The Preacher’s Clock: Preparation

clock2Yesterday I mentioned Robinson’s advice on moving from a five-day to a ten-day cycle simply by shifting the initial exegetical work back to the previous Thursday.  I know that in my own experience most weeks are not consistent and so I have to be flexible on my preparation schedule (even if I have my own ideal).  But I suspect that even many who have a standard weekly schedule still have to flex more than they would like.  So what kinds of time go into a sermon preparation phase?

1. Blocks of concentration – Good sermons don’t get crafted in snatches between emails.  Having significant blocks of concentration time is critical and need to be carved out of normal life.  This can mean taking deliberate steps: turning off the phone, moving away from the computer or turning off the email notification, perhaps leaving the office and finding a “study” zone that allows for concentration.  When we moved I left behind my favourite wooded area where I used to sit in the car and work without phone signal, but gained access to a church building that is quiet at key times.

2. Chunks of process progression – Some things don’t require being “in the zone,” but are needed to move the process forward.  Perhaps researching a specific issue for an illustration, or chasing a quoted passage to gain familiarity.  The key thing here is to know what needs to be done, and to have some days in which to get these chunks of work done.  It doesn’t matter that it is only three times twenty minutes worth of work, if you are already at Saturday afternoon, these will get squeezed out.

3. Brief and extended moments for contemplation – Focused and planned prayer time is important.  Taking prayer time when available also counts.  Praying through a message in the car is better use of time than hearing the same cycle of news and chat on the car radio.  I wouldn’t want to rely on car time for prayer.  That makes it sound unimportant.  But I wouldn’t want to be without those “non-traditional” times either.  These times to think and pray are cumulative and valuable.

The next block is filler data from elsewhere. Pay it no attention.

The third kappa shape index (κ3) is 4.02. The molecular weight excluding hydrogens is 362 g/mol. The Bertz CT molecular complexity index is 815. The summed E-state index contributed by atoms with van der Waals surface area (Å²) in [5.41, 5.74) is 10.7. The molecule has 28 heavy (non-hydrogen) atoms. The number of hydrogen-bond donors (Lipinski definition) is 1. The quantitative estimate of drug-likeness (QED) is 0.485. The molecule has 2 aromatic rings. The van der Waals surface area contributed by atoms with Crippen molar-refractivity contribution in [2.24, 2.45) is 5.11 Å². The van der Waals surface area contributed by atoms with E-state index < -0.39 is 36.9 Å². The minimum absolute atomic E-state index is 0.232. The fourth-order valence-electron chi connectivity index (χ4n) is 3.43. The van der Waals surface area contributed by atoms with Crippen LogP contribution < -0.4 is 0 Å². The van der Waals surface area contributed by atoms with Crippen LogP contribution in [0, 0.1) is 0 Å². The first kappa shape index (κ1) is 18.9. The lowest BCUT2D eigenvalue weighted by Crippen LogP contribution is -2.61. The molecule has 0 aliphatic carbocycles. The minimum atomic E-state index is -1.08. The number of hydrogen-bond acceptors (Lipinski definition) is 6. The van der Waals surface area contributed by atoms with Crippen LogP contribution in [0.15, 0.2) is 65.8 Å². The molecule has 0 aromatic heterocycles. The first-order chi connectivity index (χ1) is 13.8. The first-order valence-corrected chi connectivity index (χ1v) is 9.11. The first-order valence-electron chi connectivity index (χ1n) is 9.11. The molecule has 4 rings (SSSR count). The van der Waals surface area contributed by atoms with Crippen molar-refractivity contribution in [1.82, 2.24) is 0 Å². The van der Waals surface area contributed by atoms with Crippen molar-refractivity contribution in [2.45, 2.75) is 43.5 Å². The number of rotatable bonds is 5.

4. Focused prayer time – So as well as fitting in prayer and spilling out prayer as you soak in a message and anticipate preaching it, it is also worth scheduling and planning real prayer time.  I like to spend some time praying in the church, focusing in on the people I associate with certain seats.  Some like to pray and walk, others have a prayer closet.  I don’t think God minds where.

5. Pre-delivery time – I value that time the night before and the morning of preaching to be able to run through the message.  This is why I can’t just preach from old notes as if it were fresh.  At this stage the work is done, but it is amazing how much can be improved when hearing the message through your own ears.

All of this time takes, well, it takes time.  Hence starting the process earlier always allows opportunity for both the planned blocks and the smaller pieces in the whole puzzle to come together.

One thought on “The Preacher’s Clock: Preparation

  1. When I write in-depth Bible study lesson series with weekly sessions, it is imperative that I have at least 4 lessons in progress. This gives me the big picture [flow] and allows me to spend at least a month in any one passage, as it goes through the various stages of preparation. How else does the Spirit have time to preach the message of the passage to ME first?

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